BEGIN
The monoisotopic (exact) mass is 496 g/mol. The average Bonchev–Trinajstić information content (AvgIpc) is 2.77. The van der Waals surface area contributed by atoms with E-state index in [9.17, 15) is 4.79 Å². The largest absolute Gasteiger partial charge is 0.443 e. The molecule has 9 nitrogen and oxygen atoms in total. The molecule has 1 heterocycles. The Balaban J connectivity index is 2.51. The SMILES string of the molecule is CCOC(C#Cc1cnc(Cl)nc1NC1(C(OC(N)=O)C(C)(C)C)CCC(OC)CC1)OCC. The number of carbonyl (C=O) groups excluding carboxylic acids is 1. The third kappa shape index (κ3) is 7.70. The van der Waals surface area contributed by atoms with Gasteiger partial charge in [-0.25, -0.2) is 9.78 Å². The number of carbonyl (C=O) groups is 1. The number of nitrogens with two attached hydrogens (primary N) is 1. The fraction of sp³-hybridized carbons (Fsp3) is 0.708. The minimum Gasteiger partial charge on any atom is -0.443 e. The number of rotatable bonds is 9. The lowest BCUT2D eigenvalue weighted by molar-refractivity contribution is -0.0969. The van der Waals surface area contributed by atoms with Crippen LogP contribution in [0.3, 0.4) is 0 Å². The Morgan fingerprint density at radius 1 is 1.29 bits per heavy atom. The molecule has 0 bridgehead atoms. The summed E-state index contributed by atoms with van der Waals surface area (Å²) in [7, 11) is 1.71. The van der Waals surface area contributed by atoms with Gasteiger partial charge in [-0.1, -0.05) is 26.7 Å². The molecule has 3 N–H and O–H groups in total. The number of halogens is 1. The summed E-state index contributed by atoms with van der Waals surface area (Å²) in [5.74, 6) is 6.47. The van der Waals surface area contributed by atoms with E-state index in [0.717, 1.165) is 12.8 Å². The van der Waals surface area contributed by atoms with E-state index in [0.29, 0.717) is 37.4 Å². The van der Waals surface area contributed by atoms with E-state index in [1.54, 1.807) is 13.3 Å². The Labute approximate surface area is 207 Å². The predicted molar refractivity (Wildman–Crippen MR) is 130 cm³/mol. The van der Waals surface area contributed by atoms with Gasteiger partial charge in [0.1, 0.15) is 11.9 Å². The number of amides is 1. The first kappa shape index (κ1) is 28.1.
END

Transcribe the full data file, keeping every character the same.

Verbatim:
The monoisotopic (exact) mass is 496 g/mol. The average Bonchev–Trinajstić information content (AvgIpc) is 2.77. The van der Waals surface area contributed by atoms with E-state index in [9.17, 15) is 4.79 Å². The largest absolute Gasteiger partial charge is 0.443 e. The molecule has 9 nitrogen and oxygen atoms in total. The molecule has 1 heterocycles. The Balaban J connectivity index is 2.51. The SMILES string of the molecule is CCOC(C#Cc1cnc(Cl)nc1NC1(C(OC(N)=O)C(C)(C)C)CCC(OC)CC1)OCC. The number of carbonyl (C=O) groups excluding carboxylic acids is 1. The third kappa shape index (κ3) is 7.70. The van der Waals surface area contributed by atoms with Gasteiger partial charge in [-0.25, -0.2) is 9.78 Å². The number of carbonyl (C=O) groups is 1. The number of nitrogens with two attached hydrogens (primary N) is 1. The fraction of sp³-hybridized carbons (Fsp3) is 0.708. The minimum Gasteiger partial charge on any atom is -0.443 e. The number of rotatable bonds is 9. The lowest BCUT2D eigenvalue weighted by molar-refractivity contribution is -0.0969. The van der Waals surface area contributed by atoms with Crippen LogP contribution in [0.3, 0.4) is 0 Å². The Morgan fingerprint density at radius 1 is 1.29 bits per heavy atom. The molecule has 0 bridgehead atoms. The summed E-state index contributed by atoms with van der Waals surface area (Å²) in [7, 11) is 1.71. The van der Waals surface area contributed by atoms with Gasteiger partial charge in [-0.1, -0.05) is 26.7 Å². The molecule has 3 N–H and O–H groups in total. The number of halogens is 1. The summed E-state index contributed by atoms with van der Waals surface area (Å²) in [5.74, 6) is 6.47. The van der Waals surface area contributed by atoms with E-state index in [0.717, 1.165) is 12.8 Å². The van der Waals surface area contributed by atoms with E-state index in [0.29, 0.717) is 37.4 Å². The van der Waals surface area contributed by atoms with E-state index in [1.54, 1.807) is 13.3 Å². The Labute approximate surface area is 207 Å². The predicted molar refractivity (Wildman–Crippen MR) is 130 cm³/mol. The van der Waals surface area contributed by atoms with Gasteiger partial charge in [0.1, 0.15) is 11.9 Å². The number of amides is 1. The first kappa shape index (κ1) is 28.1.